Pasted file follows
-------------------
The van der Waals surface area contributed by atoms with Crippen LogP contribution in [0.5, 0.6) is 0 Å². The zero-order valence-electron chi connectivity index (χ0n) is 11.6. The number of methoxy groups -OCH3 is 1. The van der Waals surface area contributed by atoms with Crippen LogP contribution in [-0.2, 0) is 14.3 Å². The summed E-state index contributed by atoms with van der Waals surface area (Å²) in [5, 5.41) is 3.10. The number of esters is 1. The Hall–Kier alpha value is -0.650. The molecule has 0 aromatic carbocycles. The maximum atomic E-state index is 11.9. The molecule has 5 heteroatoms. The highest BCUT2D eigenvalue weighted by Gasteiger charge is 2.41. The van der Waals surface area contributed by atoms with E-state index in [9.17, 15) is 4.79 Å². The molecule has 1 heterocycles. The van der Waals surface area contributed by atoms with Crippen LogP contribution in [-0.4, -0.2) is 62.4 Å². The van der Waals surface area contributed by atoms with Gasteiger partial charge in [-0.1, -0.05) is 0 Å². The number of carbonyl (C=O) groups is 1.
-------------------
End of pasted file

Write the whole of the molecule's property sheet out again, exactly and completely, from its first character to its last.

The van der Waals surface area contributed by atoms with Crippen LogP contribution in [0.5, 0.6) is 0 Å². The zero-order valence-electron chi connectivity index (χ0n) is 11.6. The number of methoxy groups -OCH3 is 1. The van der Waals surface area contributed by atoms with Crippen LogP contribution in [-0.2, 0) is 14.3 Å². The summed E-state index contributed by atoms with van der Waals surface area (Å²) in [5, 5.41) is 3.10. The number of esters is 1. The Hall–Kier alpha value is -0.650. The molecule has 0 aromatic carbocycles. The maximum atomic E-state index is 11.9. The molecule has 5 heteroatoms. The highest BCUT2D eigenvalue weighted by Gasteiger charge is 2.41. The van der Waals surface area contributed by atoms with E-state index in [9.17, 15) is 4.79 Å². The molecule has 1 heterocycles. The van der Waals surface area contributed by atoms with Crippen LogP contribution in [-0.4, -0.2) is 62.4 Å². The van der Waals surface area contributed by atoms with Gasteiger partial charge in [-0.1, -0.05) is 0 Å². The number of carbonyl (C=O) groups is 1.